Qualifying New Projects
For projects with existing clients, it’s still important to qualify the client when engaging on projects. It is easy to get excited about an opportunity and put too much time and effort into something that may not be a good fit or properly qualified. In the current climate, many plans and IT roadmaps are in limbo. Sales leaders can help their teams identify buying signs and business drivers that signal if an opportunity is real.
Qualifying New Clients
For new clients, it’s important to qualify early or lose quickly. Don’t have your sales team waste time and resources on opportunities that aren’t a good fit – size, vertical, geographic area, etc. If you choose to conduct evaluations for free, make sure they meet your qualification criteria before agreeing to complete the evaluation. There is no sense in sinking time and technical resources on an opportunity that wouldn’t be a good fit anyway.
2. Define your sales process for clarity.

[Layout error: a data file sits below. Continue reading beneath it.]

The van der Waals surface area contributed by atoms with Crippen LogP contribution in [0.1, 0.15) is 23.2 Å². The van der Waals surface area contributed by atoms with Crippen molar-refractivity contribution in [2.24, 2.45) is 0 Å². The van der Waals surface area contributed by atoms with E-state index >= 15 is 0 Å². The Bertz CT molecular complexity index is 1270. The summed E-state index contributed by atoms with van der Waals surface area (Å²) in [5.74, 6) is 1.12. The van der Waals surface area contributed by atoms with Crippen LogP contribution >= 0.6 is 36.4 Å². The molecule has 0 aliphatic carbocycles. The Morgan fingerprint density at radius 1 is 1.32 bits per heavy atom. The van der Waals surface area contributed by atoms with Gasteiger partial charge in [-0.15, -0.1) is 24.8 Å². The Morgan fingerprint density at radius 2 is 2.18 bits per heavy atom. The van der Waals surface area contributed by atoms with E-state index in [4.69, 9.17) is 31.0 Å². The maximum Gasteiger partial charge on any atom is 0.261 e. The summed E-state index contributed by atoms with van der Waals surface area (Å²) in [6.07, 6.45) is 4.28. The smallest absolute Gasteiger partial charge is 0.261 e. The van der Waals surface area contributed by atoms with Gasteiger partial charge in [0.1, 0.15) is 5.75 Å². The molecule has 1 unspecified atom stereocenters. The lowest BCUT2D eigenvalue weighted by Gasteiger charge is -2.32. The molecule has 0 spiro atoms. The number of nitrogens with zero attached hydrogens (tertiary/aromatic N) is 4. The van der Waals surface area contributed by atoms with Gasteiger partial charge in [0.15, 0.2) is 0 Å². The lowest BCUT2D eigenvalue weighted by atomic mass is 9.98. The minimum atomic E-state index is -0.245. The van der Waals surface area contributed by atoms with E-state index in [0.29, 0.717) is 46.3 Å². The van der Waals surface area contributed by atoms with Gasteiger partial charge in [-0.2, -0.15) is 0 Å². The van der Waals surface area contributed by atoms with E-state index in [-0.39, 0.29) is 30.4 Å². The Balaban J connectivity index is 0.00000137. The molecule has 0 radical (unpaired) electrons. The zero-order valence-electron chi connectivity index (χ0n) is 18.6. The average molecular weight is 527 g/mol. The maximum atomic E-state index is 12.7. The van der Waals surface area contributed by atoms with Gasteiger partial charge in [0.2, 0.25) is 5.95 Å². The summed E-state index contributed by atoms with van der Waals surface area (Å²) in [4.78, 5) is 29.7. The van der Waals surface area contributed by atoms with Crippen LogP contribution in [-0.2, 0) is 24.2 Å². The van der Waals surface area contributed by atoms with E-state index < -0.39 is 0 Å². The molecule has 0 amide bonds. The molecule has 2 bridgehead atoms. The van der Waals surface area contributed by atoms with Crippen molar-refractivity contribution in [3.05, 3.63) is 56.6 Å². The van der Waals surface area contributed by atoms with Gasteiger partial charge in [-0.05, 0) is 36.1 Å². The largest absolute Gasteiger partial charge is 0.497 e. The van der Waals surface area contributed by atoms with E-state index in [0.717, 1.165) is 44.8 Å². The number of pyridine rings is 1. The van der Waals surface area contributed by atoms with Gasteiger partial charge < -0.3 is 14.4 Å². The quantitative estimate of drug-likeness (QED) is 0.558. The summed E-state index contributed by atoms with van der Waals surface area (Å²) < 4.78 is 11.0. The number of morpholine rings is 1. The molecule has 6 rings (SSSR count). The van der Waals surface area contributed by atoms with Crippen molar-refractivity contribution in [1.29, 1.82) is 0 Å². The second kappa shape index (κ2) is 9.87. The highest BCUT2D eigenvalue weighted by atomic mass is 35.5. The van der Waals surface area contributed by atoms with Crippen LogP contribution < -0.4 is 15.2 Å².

Nate shared the sales process that Mytech uses to keep the sales team on track and help the management team effectively forecast:
- Opportunity: Salesperson is exposed to a client or prospect who has a problem they are looking to solve
- Evaluation and Technical Discovery: Opportunity is moved to this stage when it is necessary to engage the technical team to complete an evaluation (for a prospect) or a technical discovery (for an existing client)
- Qualification: Work at a high level with the client/prospect to gain alignment on what they want/need and the associated budget
- Proposal: Complete the Scope of Work, compile the proposal and present to the client or prospect. Opportunities do not progress past this stage unless the client/prospect engages after the proposal has been presented
- Negotiation: More psychological than price. If the client/prospect is engaging after the proposal by asking clarifying questions, inquiring about payment terms, etc., then they are mentally interested in the proposal. This is an indicator that the opportunity is likely going to close. If the client or prospect is not engaging with the sales team, this is a red flag they may be engaging with someone else or have lost interest.